Welcome to the spooky carnival. I recommend avoiding the cotton candy.
The haunted, dark carnival has become a fairly standard setting within the hidden object genre, but Dark Arcana: The Carnival is proof that it can still feel fresh and gripping. The game’s storyline starts off slowly with a standard case of a missing person, but quickly changes focus to become one of lost lovers, dark rituals and evil forces bent on destroying the world. With each plot twist, the game becomes even better than before, but it isn’t without a few technical issues.
Dark Arcana: The Carnival follows a detective, brought to a fairly rundown carnival to conduct a search for a woman that went missing in the carnival’s dark house. Early on in your investigation, it becomes clear that supernatural forces are at play here, and that the carnival’s manager is likely to blame. With each clue you uncover, the master plan becomes more and more clear: The manager wishes to resurrect his dead lover, and a powerful evil force is pulling the strings from somewhere within the Mirror World, an alternate version of reality where vines and living skeletons are allowed to run wild.
While the settings within the “normal” world are fairly standard – an old ferris wheel, a few midway games, a carousel, etc. – these are given a facelift within the mirror world, as the game’s color palette completely changes from one of dark shadows against neon lights to one with a mist in the air and a green hue covering the world. You’ll complete hidden object scenes in both of these versions of reality, but unfortunately, many items return on subsequent playthroughs of a single scene, and you may be forced to find many of the same objects multiple times just to find key objects.
While this isn’t a major issue, the interactive scenes are incredibly easy to complete to begin with, so seeing items reappear in the same locations when you return to the scenes just makes them even easier still — and a bit boring. If you do happen to have trouble finding items within these scenes, you can ignore the hint meter altogether and jump into a card game called Monaco. This card game requires you to make matches of two cards that contain the same symbols that are also touching in some way (horizontally, vertically or diagonally). If you make a match with a symbol that has a colorful background, one of the hidden objects will be removed from the list. In this way, you can easily swap back and forth between the scenes and Monaco and never truly get “stuck.”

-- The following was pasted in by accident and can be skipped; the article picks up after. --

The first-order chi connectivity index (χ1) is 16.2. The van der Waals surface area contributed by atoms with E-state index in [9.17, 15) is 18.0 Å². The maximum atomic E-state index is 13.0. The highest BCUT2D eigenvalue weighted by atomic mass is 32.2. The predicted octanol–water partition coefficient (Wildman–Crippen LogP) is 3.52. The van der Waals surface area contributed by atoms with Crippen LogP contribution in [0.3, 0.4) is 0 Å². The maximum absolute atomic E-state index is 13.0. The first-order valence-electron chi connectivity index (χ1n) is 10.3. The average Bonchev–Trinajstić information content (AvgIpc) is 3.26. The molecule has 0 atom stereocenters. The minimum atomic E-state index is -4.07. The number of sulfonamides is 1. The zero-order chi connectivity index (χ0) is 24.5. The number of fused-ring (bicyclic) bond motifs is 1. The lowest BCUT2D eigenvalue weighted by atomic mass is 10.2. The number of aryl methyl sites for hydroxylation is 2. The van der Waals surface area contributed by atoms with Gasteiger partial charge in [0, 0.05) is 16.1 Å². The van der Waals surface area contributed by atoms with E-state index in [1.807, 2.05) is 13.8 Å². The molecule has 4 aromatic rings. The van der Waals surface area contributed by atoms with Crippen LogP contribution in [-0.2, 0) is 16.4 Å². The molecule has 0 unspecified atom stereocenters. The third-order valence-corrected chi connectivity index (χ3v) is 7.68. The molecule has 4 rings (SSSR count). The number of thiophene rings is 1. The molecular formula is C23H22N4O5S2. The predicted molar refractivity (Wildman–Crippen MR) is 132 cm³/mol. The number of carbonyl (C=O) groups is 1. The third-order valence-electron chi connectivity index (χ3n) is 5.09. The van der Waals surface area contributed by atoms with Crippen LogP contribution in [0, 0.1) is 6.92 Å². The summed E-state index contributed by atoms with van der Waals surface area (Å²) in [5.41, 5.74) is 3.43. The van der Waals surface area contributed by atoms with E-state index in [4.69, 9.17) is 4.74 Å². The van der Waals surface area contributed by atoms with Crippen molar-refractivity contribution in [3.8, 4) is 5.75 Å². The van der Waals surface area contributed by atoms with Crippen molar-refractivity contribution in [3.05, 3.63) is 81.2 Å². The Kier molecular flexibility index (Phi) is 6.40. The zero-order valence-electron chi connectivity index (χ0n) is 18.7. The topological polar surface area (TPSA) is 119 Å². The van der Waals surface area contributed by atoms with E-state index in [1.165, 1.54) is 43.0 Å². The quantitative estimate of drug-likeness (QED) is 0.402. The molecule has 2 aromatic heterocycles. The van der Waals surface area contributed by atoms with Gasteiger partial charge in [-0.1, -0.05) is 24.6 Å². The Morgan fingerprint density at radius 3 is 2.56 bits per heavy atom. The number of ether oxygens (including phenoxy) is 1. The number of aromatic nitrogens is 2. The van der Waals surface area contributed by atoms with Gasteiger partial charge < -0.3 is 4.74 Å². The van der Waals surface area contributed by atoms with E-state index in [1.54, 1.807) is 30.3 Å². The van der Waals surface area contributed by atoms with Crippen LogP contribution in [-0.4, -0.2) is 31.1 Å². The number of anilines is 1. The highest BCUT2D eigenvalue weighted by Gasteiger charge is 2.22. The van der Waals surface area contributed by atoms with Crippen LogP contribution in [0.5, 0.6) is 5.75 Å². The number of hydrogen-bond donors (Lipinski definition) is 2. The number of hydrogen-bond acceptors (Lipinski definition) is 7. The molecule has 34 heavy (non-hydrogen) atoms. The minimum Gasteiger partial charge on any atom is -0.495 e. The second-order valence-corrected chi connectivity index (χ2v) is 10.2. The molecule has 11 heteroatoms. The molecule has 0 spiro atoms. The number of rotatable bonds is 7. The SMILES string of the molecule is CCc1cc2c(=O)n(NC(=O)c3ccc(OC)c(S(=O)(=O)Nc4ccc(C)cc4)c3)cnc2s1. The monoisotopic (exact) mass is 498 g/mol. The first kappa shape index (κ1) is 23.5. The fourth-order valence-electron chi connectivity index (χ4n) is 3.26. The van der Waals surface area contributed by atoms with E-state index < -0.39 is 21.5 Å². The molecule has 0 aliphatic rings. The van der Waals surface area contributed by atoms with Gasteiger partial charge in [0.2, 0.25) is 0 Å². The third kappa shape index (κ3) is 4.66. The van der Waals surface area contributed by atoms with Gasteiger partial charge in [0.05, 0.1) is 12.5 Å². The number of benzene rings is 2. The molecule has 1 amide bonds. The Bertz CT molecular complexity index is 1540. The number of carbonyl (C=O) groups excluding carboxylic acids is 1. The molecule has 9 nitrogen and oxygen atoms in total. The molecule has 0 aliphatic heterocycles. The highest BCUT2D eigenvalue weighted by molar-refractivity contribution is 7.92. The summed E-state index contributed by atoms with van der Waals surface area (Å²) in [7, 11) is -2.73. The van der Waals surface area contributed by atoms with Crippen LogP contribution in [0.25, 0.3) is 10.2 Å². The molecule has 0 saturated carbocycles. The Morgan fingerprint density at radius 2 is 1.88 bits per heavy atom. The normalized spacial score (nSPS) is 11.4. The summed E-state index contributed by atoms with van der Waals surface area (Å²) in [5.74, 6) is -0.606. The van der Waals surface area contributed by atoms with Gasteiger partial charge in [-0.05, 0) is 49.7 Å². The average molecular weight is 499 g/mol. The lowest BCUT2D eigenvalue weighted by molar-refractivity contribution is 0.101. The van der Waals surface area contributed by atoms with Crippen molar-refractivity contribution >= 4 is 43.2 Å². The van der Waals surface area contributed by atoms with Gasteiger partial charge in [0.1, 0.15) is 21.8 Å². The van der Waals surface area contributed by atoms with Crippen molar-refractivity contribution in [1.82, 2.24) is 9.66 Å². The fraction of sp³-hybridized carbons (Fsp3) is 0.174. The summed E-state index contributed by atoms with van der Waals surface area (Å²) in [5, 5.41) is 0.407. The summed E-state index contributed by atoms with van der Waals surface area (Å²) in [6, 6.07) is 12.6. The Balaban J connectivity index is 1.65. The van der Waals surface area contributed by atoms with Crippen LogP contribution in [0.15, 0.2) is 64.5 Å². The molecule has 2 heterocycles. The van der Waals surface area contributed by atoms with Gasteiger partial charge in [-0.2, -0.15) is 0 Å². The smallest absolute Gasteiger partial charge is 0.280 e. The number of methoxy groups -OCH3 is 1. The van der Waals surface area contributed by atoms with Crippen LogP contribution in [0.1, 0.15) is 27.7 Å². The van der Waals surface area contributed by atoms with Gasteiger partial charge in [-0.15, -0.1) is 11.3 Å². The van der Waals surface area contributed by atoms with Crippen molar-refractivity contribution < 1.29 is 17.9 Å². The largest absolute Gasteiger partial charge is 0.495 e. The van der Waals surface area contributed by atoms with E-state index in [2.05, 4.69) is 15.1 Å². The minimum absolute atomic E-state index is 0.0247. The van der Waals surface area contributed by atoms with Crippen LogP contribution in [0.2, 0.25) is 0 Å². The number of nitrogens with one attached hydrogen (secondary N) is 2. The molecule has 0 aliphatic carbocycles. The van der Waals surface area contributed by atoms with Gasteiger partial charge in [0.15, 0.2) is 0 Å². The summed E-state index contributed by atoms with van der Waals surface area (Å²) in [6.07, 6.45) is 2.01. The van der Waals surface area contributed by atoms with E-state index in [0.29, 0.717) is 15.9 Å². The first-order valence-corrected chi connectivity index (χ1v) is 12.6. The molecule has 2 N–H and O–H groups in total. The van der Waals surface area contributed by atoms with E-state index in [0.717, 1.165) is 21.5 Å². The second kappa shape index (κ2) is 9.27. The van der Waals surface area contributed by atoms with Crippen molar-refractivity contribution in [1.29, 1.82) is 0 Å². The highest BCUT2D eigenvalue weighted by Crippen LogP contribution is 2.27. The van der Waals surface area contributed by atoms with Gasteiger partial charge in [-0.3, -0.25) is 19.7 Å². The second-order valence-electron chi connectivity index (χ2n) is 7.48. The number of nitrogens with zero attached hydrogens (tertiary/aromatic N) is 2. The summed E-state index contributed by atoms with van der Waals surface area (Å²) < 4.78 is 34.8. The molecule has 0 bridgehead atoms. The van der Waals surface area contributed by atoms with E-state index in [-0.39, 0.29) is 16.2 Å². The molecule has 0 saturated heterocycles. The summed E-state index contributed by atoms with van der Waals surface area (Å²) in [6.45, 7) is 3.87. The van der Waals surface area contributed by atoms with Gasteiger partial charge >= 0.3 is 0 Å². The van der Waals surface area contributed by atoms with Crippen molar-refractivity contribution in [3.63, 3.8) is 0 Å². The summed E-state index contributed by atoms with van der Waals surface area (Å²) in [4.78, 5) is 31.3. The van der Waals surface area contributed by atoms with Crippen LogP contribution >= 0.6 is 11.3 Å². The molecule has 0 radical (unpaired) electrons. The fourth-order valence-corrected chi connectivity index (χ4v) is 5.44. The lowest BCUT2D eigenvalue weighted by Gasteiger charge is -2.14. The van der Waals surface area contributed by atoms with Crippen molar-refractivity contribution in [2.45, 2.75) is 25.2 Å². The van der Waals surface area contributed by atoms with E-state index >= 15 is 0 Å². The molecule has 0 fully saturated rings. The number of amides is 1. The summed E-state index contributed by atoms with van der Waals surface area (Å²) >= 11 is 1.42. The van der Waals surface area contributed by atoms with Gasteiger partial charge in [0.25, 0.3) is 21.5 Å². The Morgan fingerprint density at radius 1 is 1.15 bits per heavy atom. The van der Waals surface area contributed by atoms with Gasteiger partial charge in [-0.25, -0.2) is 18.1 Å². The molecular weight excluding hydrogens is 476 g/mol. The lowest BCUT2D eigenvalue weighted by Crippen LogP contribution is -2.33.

As you collect key items from each of these scenes, you’ll combine them with a few items that you find in the environments to complete a variety of puzzles, ranging from tile swapping and rope untangling puzzles to a few that are more unique. For instance, you may be required to line up symbols based on their associations with one another (a bird matches with a feather, for instance), or you may be forced to manipulate a jukebox by determining a code based on the jukebox’s most popular songs. These puzzles tend to be as easy to complete as the rest of the game, but you can choose from multiple difficulty levels to give yourself a challenge.
Throughout it all, you’ll have a helper monkey that can climb to high areas and retrieve items that you wouldn’t be able to claim otherwise, but this monkey is just one example (the worst example) of the game’s sloppy character models. In the case of talking characters, the mouth animations don’t come even close to matching the voice-overs, and many are blurry, with skewed proportions or textures. While the game contains a map that marks active locations, backtracking also becomes a major issue towards the end of the game, as the map doesn’t offer a fast-travel option.
Even with these problems, the twists and turns of the game’s storyline will likely keep you moving ever forward to find out what happens next. While the gameplay is so simple that you might not ever really need to use the map, the fact that it’s there is appreciated, as are the multiple journal entries and letters that you can find scattered around the world to further flesh out the story. It would have been nice to see more attention placed on the character models throughout the main game and the collector’s edition bonus chapter, but as it stands, both are worthwhile gameplay experiences for any fan of solid hidden object play.